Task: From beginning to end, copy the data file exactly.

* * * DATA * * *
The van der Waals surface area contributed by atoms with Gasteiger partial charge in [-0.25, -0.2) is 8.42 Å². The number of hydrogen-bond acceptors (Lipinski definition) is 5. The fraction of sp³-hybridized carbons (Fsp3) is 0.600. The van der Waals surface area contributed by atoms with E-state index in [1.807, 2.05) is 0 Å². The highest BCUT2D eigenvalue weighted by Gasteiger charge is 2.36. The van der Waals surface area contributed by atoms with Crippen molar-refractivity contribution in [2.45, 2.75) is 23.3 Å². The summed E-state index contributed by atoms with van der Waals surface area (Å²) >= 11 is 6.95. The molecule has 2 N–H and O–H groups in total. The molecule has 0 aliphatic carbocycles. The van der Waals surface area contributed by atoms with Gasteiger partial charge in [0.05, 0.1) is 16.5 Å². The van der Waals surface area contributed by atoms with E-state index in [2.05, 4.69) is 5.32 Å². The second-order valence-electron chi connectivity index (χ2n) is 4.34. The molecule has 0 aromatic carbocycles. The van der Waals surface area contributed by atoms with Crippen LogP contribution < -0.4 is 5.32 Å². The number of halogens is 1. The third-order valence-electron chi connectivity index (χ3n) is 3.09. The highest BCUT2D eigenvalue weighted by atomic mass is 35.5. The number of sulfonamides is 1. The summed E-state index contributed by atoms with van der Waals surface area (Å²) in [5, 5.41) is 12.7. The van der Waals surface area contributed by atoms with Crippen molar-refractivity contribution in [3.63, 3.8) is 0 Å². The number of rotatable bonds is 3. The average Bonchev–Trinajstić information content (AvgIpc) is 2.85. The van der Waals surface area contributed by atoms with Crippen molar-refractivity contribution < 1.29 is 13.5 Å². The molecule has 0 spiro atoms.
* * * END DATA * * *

The van der Waals surface area contributed by atoms with Gasteiger partial charge in [-0.25, -0.2) is 8.42 Å². The number of hydrogen-bond acceptors (Lipinski definition) is 5. The fraction of sp³-hybridized carbons (Fsp3) is 0.600. The van der Waals surface area contributed by atoms with E-state index in [1.807, 2.05) is 0 Å². The highest BCUT2D eigenvalue weighted by Gasteiger charge is 2.36. The van der Waals surface area contributed by atoms with Crippen molar-refractivity contribution in [2.45, 2.75) is 23.3 Å². The summed E-state index contributed by atoms with van der Waals surface area (Å²) >= 11 is 6.95. The molecule has 2 N–H and O–H groups in total. The molecule has 0 aliphatic carbocycles. The van der Waals surface area contributed by atoms with Gasteiger partial charge in [0.05, 0.1) is 16.5 Å². The van der Waals surface area contributed by atoms with E-state index in [2.05, 4.69) is 5.32 Å². The second-order valence-electron chi connectivity index (χ2n) is 4.34. The molecule has 0 aromatic carbocycles. The van der Waals surface area contributed by atoms with Crippen LogP contribution < -0.4 is 5.32 Å². The number of halogens is 1. The third-order valence-electron chi connectivity index (χ3n) is 3.09. The highest BCUT2D eigenvalue weighted by atomic mass is 35.5. The number of sulfonamides is 1. The summed E-state index contributed by atoms with van der Waals surface area (Å²) in [5, 5.41) is 12.7. The van der Waals surface area contributed by atoms with Crippen molar-refractivity contribution in [3.63, 3.8) is 0 Å². The number of rotatable bonds is 3. The average Bonchev–Trinajstić information content (AvgIpc) is 2.85. The van der Waals surface area contributed by atoms with Crippen molar-refractivity contribution < 1.29 is 13.5 Å². The molecule has 0 spiro atoms.